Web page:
Where are all the grown-ups in times of crisis and grief? Don’t bother searching America’s prestigious law schools.
Two adult men, occupying lofty perches as law professors, argued this week that the voting age in the U.S. should be lowered to 16 because some high school survivors of the Parkland, Florida, shooting who want gun control “are proving how important it is to include young people’s voices in political debate.”
That was the assertion of University of Kentucky law professor Joshua Douglas on CNN.com. He praised some student leaders at Marjory Stoneman Douglas High School who’ve been making the rounds on TV, shouting at President Donald Trump, Republicans in Congress, and the National Rifle Association “to demand change”—which Douglas defines obtusely as “meaningful gun control,” whatever that means.
Because these children are apparently doing a better job at broadcasting his own ineffectual political views, Douglas asserts, “we should include them more directly in our democratic process” by enfranchising them now.
Harvard law professor Laurence Tribe similarly tweeted, “Teens between 14 and 18 have far better BS detectors, on average, than ‘adults’ 18 and older.” On what basis does Tribe make such a claim? On a foundation of BS.
Undaunted, gun control advocate Tribe urged: “Wouldn’t it be great if the voting age were lowered to 16? Just a pipe dream, I know, but … #Children’sCrusade?”
This is unadulterated silliness. It’s hashtag hokum from a pair of pandering left-wing profs exploiting a new round of Democratic youth props. I have called this rhetorical fallacy “argumentum ad filium”: If politicians appeal to the children, it’s unassailably good and true.
This is not compassion, but abdication. America is not a juvenilocracy. It is a constitutional republic. There is a reason we don’t elect high school sophomores and juniors to public office or allow them to cast ballots. There are many, many reasons, actually.
Pubescents are fueled by hormones and dopamine and pizza and Sonic shakes. They’re fickle and fragile and fierce and forgetful. They hate you. They love you. They need you. They ignore you. They know everything. They know nothing. All in the span of 10 seconds. I know. I have two of them.
If you’re lucky, they’ve only Googled “Should I eat Tide Pods?” or “What happens if I snort ramen powder?” and not actually attempted the latest social media stunt challenges.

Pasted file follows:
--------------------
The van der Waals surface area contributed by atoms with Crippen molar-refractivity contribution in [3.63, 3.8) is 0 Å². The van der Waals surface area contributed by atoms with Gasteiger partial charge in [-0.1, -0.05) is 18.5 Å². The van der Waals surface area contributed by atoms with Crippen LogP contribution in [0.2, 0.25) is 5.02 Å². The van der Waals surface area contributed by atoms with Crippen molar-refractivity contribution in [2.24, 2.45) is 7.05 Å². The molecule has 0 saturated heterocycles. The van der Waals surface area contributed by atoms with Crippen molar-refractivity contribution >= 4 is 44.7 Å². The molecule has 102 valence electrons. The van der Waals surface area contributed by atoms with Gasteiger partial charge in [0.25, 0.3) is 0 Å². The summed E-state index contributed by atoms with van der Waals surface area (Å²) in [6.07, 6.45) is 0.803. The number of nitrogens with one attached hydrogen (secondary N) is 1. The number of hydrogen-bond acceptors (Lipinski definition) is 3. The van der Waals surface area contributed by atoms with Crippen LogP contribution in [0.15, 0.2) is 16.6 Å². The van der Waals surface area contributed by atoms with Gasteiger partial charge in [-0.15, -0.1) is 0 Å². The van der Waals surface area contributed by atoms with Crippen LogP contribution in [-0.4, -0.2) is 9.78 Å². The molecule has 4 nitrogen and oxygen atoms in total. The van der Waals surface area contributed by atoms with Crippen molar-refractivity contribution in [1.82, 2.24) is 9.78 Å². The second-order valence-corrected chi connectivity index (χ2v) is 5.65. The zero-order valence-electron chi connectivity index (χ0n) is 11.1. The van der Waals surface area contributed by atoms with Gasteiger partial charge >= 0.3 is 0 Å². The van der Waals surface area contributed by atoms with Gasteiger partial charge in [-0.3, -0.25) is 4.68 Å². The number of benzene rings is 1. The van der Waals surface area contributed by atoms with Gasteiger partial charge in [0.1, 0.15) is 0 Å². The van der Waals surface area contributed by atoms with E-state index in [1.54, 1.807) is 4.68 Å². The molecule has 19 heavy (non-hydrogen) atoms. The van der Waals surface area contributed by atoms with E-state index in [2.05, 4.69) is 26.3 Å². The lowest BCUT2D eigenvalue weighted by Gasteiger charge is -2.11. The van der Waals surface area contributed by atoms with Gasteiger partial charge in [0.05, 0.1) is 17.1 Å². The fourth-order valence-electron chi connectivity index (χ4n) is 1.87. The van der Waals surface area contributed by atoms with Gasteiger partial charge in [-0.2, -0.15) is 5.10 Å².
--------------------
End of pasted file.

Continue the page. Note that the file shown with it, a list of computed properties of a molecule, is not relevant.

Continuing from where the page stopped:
But that’s what kids do. Because they’re kids.
Many may be exceptionally smart, passionate, and articulate beyond their years, but they do not possess any semblance of wisdom because they have not lived those years. Their knowledge of history, law, and public policy is severely limited (Common Core certainly hasn’t helped). And their moral agency and cognitive abilities are far from fully developed.
Most are in no position to change the world when they can’t even remember to change their own bedsheets.
Yet, Tribe relishes the opportunity to hide behind the young Parkland activists headed to CNN’s propaganda town halls and Washington, D.C.: “NRA will meet more than its match in these amazing kids,” he gleefully cheered. “[I]t’ll meet its master and will be brought to heel. At long last.”
President Barack Obama employed this very same kiddie human shield strategy to ram his federal health care takeover through Capitol Hill and down our throats. Immigration and education lobbyists use it, too. Their cynicism is unbounded.
Human prop-a-palooza infantilizes public discourse and renders measured, mature dissent impossible. Those who question the logic, efficacy, and wisdom of the latest left-wing “children’s crusade” face accusations of “hating” the children. Refusing to acquiesce to their tears and protests is tantamount to letting them die.
Showing resilience and resolve in the face of horrific adversity deserves the highest praise and attention. Juvenile victim status, however, does not warrant absolute moral authority or the unfettered powers in the political arena that ideologically stunted law professors are so eager to bestow upon them.
It’s fine to listen, but do not let the children lead.